New Blog Title/Design
Without further ado, I'd like to pull the curtains off a new project which will be the focus of my blogging for awhile: Thomas Snyder Does The NYT KenKen!
Why KenKen? Well, not everyone likes words as much as the next guy, and the modern crossword has now mainly become a marketing gimmick for increased DVD sales of the 1934 classic The Thin Man, so you really should be reading about the latest and greatest puzzle. A lot of people get their news from the internet anyway, so the age of the crossword puzzle really shows when the electronic edition of the Times only has the same boring old crossword as the one in the print edition. With KenKen, you get 3x the enjoyment when you go online. So KenKen is clearly the future, and the future is now!
In this new blog, I intend to cover anything and everything KenKen, but specifically the NYT KenKen, the best of all of them. I'm a bit new to this puzzle too, so after I get over this initial hurdle of solving the KenKen, and can handle a full 6 puzzles a day, I'll post the solutions all here to discuss. But for today I'll start a little slower and give you the one puzzle I could finish and blog about. It is the Easier 4x4 for 3/2 if you are searching for the exact puzzle, and had a brilliant theme that I greatly enjoyed.
Relative Difficulty: Challenging (certainly for a Monday 4x4 Easier)
Theme: The Number 3
Number of the Day: 3
All the 3's in lone cells
That 3- just near one of the lone cells, the third three you see as a number in the grid.
The toughest groups are the ones that use THREE cells!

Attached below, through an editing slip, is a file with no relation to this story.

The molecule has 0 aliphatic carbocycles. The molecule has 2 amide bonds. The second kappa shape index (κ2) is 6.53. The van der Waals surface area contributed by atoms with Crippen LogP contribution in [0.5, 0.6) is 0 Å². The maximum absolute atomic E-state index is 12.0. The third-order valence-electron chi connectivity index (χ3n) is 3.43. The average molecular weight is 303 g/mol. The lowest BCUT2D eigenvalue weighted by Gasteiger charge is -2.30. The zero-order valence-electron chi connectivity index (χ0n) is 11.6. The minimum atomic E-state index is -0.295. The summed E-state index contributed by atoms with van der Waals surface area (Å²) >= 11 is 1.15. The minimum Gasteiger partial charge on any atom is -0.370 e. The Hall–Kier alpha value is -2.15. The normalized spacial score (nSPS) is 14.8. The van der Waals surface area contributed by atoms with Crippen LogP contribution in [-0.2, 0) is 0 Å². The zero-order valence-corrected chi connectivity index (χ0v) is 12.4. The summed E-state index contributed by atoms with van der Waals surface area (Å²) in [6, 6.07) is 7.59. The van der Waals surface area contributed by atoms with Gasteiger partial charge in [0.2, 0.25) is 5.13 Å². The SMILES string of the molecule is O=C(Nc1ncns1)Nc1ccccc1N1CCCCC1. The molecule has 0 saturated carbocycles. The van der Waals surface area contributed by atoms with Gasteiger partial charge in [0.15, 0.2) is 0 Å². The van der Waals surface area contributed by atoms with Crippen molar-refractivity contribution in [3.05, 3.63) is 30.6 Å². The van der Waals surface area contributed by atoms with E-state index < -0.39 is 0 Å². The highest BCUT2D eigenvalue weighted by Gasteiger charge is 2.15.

I had a hard time starting this one, especially when I started by using a pen. After I printed a second copy, sipped some juice, and switched to my more natural crayon, I then noticed that there were some lone boxes which were the easier cells to fill with numbers. It turned out all the lone boxes contained the same number - the first hint to the theme here (very sneaky, kenken.com, I never saw it coming!). After filling those boxes with that digit, I spotted another potentially intentional theme entry. In KenKen, one of the common clues is a 4+ which is always a one and a three. Well, because I got a three in a lone cell next to it, I could place a three in the 4+ next, and with those three threes blocking three of the spots in the top row, the last three went in the only three (whoops, I mean free) spot. Funny autobiographical note - I said the number three like the word free until I was at least three years old. The hardest spot of the puzzle to solve at the start are those groups of three cells (ooh! there's three again). What a cool theme. I can tell this will be a fun project and I'll promise to do at least three of the KenKen puzzles tomorrow.